Sports fans: Belly up to the virtual bar

Numedeon, the maker of kids' virtual world Whyville.net, launches SportsBlox, a digital environment for sports nuts, in a move to branch out into new markets.

Stefanie Olsen Staff writer, CNET News
Stefanie Olsen covers technology and science.
Stefanie Olsen
2 min read

Numedeon, the 9-year-old company behind kids' virtual world Whyville.net, is taking a leap into producing simulated environments for adults, starting with a sports theme. Called SportsBlox, the site launched in beta this week as part of March Madness.

Created by scientists from Cal Tech, Numedeon is also growing up in another way. For the first time in its history, it has taken money from an institutional investor in a series B round of financing.

In a sign that investors are particularly excited about virtual worlds, the company plans to raise between $1 million and $2 million, according to Numedeon's Chief Operating Officer Jay Goss. (Numedeon plans to formally announce its funding partner April 2.) In its nine years, it has raised roughly $3 million from private investors, including the game show host Pat Sajak.

SportsBlox logo

Like Whyville, SportsBlox lets people customize a virtual persona, chat with friends, and use digital currency to buy gear inside the world. Unlike Whyville, which is designed for kids age 8 to 15, SportsBlox caters to the jock set and other sports junkies, primarily men between the ages of 18 to 35. Instead of beaches and educational outposts, the site will largely feature virtual watering holes.

Goss said he hopes SportsBlox will help niche sports enthusiasts, from Nascar lovers to kite surfers, find each other inside the "corner" bar. For example, the site has Gahden (a play on the Boston Garden), a virtual hangout for Boston sports fans; Break Lights for L.A. sports fans (because of all the traffic in Los Angeles); and Curve Ball, a virtual hot spot for baseball fans. In all, the site has 20 sports bars and a "tailgate" area. As a means to make money, Goss said he hopes to bring on from marketers, too, if and when the site grows popular.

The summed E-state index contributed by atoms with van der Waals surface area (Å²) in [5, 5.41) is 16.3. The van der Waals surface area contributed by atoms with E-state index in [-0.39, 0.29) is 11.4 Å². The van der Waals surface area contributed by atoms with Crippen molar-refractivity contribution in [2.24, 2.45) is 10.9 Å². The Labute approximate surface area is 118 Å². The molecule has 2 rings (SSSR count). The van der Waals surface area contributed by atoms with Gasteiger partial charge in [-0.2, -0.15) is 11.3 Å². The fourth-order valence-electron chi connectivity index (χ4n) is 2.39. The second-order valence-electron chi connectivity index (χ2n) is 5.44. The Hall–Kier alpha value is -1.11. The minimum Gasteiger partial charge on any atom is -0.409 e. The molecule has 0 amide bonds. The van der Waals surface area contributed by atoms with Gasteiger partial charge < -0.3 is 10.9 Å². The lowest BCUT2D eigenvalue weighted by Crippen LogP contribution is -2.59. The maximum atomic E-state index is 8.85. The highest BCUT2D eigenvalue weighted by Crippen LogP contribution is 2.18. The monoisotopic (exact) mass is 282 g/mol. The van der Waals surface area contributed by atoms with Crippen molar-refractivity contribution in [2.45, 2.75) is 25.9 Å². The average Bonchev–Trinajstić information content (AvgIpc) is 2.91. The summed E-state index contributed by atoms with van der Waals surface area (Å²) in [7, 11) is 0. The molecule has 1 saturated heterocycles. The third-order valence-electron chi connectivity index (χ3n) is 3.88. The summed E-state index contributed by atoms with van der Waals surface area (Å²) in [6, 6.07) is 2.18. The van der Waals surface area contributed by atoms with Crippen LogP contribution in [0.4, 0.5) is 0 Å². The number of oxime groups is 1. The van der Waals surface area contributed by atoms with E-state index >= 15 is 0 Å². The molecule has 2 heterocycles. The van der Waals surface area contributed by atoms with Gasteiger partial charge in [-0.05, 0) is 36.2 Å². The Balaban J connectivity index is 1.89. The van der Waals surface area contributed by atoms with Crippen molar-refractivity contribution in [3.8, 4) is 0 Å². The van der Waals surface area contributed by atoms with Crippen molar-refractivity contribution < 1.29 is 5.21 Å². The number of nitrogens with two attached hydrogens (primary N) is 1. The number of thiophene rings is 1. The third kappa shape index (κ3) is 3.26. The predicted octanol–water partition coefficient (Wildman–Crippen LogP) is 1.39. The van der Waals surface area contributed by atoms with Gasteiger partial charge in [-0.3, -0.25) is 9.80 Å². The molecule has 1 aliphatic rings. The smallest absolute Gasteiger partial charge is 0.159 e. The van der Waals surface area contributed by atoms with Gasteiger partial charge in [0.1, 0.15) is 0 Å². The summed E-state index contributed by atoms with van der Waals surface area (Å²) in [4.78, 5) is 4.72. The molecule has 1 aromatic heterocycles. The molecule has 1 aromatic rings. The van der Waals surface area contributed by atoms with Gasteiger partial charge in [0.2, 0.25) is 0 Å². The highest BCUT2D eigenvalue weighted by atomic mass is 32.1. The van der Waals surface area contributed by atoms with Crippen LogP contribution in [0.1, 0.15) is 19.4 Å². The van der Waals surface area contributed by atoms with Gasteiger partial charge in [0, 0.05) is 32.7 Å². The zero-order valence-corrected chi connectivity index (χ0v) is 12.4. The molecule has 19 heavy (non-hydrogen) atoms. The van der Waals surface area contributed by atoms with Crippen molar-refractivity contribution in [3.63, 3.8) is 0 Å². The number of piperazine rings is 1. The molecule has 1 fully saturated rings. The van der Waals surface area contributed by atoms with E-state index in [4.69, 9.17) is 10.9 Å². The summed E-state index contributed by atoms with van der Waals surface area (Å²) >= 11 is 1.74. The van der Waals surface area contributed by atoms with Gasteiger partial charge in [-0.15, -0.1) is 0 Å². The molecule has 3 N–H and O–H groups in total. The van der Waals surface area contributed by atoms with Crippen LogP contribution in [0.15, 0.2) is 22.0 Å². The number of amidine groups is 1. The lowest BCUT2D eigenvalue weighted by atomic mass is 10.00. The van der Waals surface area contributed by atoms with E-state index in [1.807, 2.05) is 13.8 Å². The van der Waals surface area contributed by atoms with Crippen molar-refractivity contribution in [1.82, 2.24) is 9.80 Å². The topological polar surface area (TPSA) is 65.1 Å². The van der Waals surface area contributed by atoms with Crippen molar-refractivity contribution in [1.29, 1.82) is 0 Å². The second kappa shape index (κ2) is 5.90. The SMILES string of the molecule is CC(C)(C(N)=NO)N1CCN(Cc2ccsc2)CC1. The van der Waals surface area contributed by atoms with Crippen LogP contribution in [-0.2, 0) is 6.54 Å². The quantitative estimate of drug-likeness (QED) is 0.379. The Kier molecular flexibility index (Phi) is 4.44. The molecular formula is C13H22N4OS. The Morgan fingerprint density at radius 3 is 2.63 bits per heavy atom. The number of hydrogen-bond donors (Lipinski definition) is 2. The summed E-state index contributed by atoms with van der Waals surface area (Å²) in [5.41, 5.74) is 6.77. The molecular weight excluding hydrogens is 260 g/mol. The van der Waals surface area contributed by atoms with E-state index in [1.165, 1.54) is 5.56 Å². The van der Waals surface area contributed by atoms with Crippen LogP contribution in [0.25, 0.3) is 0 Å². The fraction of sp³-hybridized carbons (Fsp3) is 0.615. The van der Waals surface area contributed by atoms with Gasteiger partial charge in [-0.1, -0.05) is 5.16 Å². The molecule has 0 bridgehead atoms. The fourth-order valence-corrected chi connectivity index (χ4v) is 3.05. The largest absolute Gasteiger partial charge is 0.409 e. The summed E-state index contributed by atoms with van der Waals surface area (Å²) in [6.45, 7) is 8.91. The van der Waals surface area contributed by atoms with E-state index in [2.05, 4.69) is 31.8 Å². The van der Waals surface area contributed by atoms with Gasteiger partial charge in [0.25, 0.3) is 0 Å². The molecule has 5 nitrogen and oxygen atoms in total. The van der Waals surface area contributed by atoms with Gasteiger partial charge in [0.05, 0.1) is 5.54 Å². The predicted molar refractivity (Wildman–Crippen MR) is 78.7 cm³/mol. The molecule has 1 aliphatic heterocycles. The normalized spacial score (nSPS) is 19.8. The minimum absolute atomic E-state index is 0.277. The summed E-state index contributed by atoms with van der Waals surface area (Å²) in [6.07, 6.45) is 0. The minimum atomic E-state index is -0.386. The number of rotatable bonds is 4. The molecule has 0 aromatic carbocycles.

"This is indicative of where the company is now headed," Goss said. "We've spent nine years understanding the experience of virtual worlds and we've decided to become a media company that has multiple virtual worlds."

The company plans to run at least five virtual worlds by the end of the year, including launching its own enthusiast site in an area such as music, politics, or entertainment. This summer, it expects to unveil an international version of Whyville for kids in the European market, and it will introduce another world for older Americans.

Goss added that with the funds, Numedeon plans to buy its first virtual-world company this year. He did not say to whom the company is talking.